Sukey Talks To Kidskintha.com about her new CD “Five Little Oysters!

Five Little Oysters! CD  

 

Hi! I’m delighted to announce the upcoming Oct. 5th release of my brand new album, Five Little Oysters! Co-produced with my long time friend and Grammy winning recording engineer Larry Alexander. Five Little Oysters features lots of old time traditional favorites along with original new tunes and story. Here are some excerpts from an interview I gave with Megan Meehan at Kidskintha. Enjoy! You can click on the link HERE to see the full interview.

 

Megan Meehan: What is unique and most exciting about your forthcoming album?

Sukey Molloy: Larry Alexander and I were absolutely thrilled to uncover and bring new life to so many traditional songs, and to arrange them with so many layers of special effects, instrumentation, percussion, and creative nuance. We always keep the children in mind, and never hold back when looking for that perfect sound to enter directly into a child’s delicate world. Larry and I spent hours looking for that ‘just right’ train sound for “I’ve Been Working on the Railroad.”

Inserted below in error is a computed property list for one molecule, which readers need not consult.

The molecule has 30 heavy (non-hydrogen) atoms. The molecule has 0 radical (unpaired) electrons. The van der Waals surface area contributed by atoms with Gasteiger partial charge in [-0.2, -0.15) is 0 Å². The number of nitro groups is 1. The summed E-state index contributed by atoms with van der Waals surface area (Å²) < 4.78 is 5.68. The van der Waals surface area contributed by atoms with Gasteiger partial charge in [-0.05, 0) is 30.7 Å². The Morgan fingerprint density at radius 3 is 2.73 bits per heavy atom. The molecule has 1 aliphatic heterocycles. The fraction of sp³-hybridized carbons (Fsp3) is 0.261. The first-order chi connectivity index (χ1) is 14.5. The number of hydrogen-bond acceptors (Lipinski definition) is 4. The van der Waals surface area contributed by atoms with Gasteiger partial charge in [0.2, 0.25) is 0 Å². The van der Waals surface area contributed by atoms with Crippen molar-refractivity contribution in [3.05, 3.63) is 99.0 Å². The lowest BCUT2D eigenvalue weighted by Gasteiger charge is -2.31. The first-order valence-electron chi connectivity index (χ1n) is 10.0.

We also had great fun with some of my new songs, bringing the melodies and lyrics and sounds alive with exceptional musicians who have been on all my albums. It is such a treat and honor to have so many extraordinary musicians to call upon…

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MM: What inspires your songs and do you typically write lyrics or melodies first?

SM: What inspires my songs is being together with families and children, and learning what brings them into relation with each other, and the activities we engage in together, whether on stage or in a library or at a school.